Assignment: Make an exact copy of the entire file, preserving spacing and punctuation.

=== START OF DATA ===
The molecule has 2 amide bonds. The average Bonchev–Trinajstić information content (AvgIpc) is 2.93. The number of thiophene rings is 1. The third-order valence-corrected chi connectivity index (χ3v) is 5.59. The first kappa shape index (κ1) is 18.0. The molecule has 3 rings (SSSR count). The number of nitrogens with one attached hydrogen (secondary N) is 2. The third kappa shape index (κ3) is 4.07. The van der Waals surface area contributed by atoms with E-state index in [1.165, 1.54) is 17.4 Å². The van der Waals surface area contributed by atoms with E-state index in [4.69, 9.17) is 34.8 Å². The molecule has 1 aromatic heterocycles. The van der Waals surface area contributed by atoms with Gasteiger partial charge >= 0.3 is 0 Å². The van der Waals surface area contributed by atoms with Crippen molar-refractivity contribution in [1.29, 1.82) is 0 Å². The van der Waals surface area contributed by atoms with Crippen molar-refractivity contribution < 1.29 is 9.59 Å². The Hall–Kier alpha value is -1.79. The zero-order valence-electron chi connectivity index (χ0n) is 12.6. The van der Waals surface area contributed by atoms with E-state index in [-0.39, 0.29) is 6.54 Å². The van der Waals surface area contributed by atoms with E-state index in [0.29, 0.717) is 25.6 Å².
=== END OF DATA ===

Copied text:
The molecule has 2 amide bonds. The average Bonchev–Trinajstić information content (AvgIpc) is 2.93. The number of thiophene rings is 1. The third-order valence-corrected chi connectivity index (χ3v) is 5.59. The first kappa shape index (κ1) is 18.0. The molecule has 3 rings (SSSR count). The number of nitrogens with one attached hydrogen (secondary N) is 2. The third kappa shape index (κ3) is 4.07. The van der Waals surface area contributed by atoms with E-state index in [1.165, 1.54) is 17.4 Å². The van der Waals surface area contributed by atoms with E-state index in [4.69, 9.17) is 34.8 Å². The molecule has 1 aromatic heterocycles. The van der Waals surface area contributed by atoms with Gasteiger partial charge >= 0.3 is 0 Å². The van der Waals surface area contributed by atoms with Crippen molar-refractivity contribution in [1.29, 1.82) is 0 Å². The van der Waals surface area contributed by atoms with Crippen molar-refractivity contribution < 1.29 is 9.59 Å². The Hall–Kier alpha value is -1.79. The zero-order valence-electron chi connectivity index (χ0n) is 12.6. The van der Waals surface area contributed by atoms with E-state index in [-0.39, 0.29) is 6.54 Å². The van der Waals surface area contributed by atoms with E-state index in [0.29, 0.717) is 25.6 Å².